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World Cup Touts 'More Sustainable Stadiums' But Some Were Built on Rare Wildlife Habitats

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World Cup Touts 'More Sustainable Stadiums' But Some Were Built on Rare Wildlife Habitats
The Kaliningrad Stadium for the 2018 World Cup was built on a rare urban wetlands, local activists say. Dmitry Rozhkov / CC BY-SA 4.0

When the World Cup kicks off in Russia Thursday, it will be the first World Cup whose stadiums were required by the Fédération Internationale de Football Association (FIFA) to incorporate sustainability into their construction and renovation, according to the FIFA report More Sustainable Stadiums.


"Stadiums are key in our efforts to stage a successful and more sustainable FIFA World Cup, which is why FIFA has made green certification mandatory for all arenas used for the event," FIFA head of sustainability and diversity Federico Addiechi said in February, when FIFA announced that three Russian stadiums had already passed certification.

But local Russian activists say some of the green stadiums were nevertheless built on vulnerable ecosystems, ABC News reported Tuesday.

The Kaliningrad Stadium, for example, where England and Spain will play, was built with environmentally friendly materials and energy efficient heating, ventilation and electricity systems, according to a FIFA report.

It was also constructed on top of October Island, a haven for birds and one of Kaliningrad's last wetlands.

"It was a typical delta island, with peat and a wetland reed-bed. It was a little corner of heaven in the city, where birds lived," local ecologist Alexandra Korolyova, who campaigned against the stadium's construction, told ABC News. "Really, if Russia paid more attention to protecting the environment, it could potentially have become a reservation or national park within the city."

Instead, in 2014, part of the wetlands were covered with more than a million tons of sand to prepare the area for construction.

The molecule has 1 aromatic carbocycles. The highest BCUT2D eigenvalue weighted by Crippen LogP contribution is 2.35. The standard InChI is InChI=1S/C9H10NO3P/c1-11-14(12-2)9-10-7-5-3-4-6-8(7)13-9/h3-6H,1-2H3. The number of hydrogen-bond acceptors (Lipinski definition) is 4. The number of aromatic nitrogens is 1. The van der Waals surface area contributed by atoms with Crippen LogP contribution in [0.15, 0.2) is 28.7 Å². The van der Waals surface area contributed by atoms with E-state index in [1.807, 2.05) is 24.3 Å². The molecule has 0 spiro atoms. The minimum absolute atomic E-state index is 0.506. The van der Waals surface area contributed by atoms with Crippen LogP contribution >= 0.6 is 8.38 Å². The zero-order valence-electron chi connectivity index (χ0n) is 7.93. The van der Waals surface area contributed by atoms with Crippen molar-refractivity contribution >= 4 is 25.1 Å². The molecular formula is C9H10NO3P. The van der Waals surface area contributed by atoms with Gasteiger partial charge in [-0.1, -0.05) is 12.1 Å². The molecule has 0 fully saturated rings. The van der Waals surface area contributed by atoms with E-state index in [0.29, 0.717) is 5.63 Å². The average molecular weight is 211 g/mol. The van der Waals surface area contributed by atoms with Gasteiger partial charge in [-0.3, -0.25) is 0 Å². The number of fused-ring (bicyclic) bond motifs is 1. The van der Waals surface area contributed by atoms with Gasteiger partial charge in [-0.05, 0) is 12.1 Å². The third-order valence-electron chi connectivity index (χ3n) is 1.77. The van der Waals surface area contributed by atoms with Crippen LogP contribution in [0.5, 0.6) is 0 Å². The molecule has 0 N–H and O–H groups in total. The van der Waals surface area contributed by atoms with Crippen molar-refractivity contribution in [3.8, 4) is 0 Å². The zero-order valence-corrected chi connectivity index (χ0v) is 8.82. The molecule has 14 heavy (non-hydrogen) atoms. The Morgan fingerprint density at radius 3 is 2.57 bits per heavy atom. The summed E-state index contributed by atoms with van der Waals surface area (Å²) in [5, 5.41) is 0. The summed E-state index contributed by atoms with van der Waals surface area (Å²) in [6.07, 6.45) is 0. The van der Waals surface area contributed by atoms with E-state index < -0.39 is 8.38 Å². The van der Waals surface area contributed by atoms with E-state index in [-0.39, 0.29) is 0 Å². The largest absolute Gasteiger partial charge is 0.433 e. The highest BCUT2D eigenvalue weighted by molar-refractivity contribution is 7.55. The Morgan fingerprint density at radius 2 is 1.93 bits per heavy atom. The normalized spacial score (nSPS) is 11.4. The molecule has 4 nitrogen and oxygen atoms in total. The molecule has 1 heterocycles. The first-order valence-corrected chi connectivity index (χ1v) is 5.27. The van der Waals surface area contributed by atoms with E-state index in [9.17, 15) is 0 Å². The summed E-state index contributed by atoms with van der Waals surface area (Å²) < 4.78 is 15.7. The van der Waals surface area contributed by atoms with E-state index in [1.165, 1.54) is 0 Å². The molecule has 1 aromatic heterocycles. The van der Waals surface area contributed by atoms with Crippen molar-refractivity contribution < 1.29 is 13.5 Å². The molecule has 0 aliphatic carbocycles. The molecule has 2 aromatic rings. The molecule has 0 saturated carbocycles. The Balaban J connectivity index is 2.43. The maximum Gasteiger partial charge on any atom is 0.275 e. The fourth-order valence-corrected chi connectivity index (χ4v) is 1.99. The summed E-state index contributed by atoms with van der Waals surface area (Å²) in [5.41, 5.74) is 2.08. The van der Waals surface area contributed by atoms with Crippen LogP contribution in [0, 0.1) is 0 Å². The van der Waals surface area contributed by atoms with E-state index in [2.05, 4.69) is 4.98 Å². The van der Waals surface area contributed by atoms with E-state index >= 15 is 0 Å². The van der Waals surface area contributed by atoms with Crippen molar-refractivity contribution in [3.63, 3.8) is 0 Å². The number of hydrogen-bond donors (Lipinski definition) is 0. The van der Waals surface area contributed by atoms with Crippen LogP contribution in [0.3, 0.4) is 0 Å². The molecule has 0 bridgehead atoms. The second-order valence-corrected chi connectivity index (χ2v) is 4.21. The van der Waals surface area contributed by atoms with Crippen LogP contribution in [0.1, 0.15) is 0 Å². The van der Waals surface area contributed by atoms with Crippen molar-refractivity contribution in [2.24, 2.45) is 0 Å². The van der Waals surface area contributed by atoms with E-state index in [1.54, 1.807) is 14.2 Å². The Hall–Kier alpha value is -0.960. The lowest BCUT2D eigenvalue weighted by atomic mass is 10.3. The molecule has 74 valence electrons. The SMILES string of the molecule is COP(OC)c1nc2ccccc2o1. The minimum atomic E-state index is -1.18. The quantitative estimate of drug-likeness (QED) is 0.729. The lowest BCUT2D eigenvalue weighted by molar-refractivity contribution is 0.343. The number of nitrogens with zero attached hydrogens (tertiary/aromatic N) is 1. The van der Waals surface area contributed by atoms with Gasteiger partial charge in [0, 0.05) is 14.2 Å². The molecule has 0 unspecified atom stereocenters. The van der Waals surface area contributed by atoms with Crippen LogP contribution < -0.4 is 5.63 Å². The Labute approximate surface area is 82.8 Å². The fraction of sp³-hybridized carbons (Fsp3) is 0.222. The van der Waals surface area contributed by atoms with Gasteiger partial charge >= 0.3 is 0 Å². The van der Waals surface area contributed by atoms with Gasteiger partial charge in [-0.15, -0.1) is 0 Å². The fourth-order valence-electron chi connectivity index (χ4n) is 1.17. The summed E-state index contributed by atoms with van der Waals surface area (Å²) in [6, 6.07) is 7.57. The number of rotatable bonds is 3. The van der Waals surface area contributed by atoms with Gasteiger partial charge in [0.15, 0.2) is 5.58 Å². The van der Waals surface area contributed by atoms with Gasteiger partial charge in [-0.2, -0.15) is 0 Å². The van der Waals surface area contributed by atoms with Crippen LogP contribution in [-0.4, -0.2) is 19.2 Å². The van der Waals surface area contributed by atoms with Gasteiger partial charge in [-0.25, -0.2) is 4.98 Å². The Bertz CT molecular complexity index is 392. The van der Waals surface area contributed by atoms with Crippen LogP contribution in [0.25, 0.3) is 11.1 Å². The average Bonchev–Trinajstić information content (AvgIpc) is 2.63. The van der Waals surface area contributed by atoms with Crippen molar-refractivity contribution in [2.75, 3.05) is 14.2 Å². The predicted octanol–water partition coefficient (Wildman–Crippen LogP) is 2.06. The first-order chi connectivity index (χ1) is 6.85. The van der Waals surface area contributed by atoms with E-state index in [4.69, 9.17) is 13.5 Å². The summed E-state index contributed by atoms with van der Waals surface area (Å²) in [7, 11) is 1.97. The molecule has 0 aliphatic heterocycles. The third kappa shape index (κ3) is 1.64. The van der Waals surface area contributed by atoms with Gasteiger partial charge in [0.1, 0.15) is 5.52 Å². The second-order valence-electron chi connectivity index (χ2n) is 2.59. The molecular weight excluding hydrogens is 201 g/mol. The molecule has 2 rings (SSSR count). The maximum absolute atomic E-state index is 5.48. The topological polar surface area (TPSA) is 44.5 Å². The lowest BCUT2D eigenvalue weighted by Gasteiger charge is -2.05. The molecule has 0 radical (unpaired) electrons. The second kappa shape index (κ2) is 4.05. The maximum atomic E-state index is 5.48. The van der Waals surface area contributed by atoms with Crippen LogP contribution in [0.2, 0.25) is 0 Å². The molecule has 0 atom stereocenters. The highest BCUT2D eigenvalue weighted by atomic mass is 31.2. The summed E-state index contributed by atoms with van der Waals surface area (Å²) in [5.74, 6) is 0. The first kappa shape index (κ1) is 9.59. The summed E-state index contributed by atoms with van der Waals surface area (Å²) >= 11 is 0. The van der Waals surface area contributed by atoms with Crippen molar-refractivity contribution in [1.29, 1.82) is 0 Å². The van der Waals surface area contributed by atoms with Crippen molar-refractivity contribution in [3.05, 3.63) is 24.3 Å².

The Kazan Arena, which earned a "silver" according to the "RUSO. THE FOOTBALL STADIUMS" certification developed for the World Cup, was also the site of protests in 2016 due to plans to expand a nearby parking lot over a meadow that protesters said sheltered rare species, ABC News reported.

The stadium in Saransk was also built on a mix of old housing and marshland, but the local minister Alexei Merkushkin told the AP that the area was "the most horrible place in the city," ABC News reported.

"I think the World Cup gave a huge boost to improving the environment in our city even though it was already very good," he said.

Stadiums aren't the only point of contention when it comes to FIFA's efforts to go green.

FIFA was the first international sports organization to sign up to the UN Climate Change's Climate Neutral Now, pledging to offset the emissions of travel to the 2018 World Cup and to go carbon neutral by 2050. But environmental activists say this commitment is undercut by FIFA's sponsorship deal with Russian-owned natural gas company Gazprom, as well as deals with airlines and car companies, Desmog UK reported Monday.

"You cannot encourage climate action while taking money from industries driving the crisis. It's akin to making commitments to public health while taking money from Big Tobacco—it just doesn't pass the smell test," corporate accountability spokesperson Jesse Bragg told Desmog UK.

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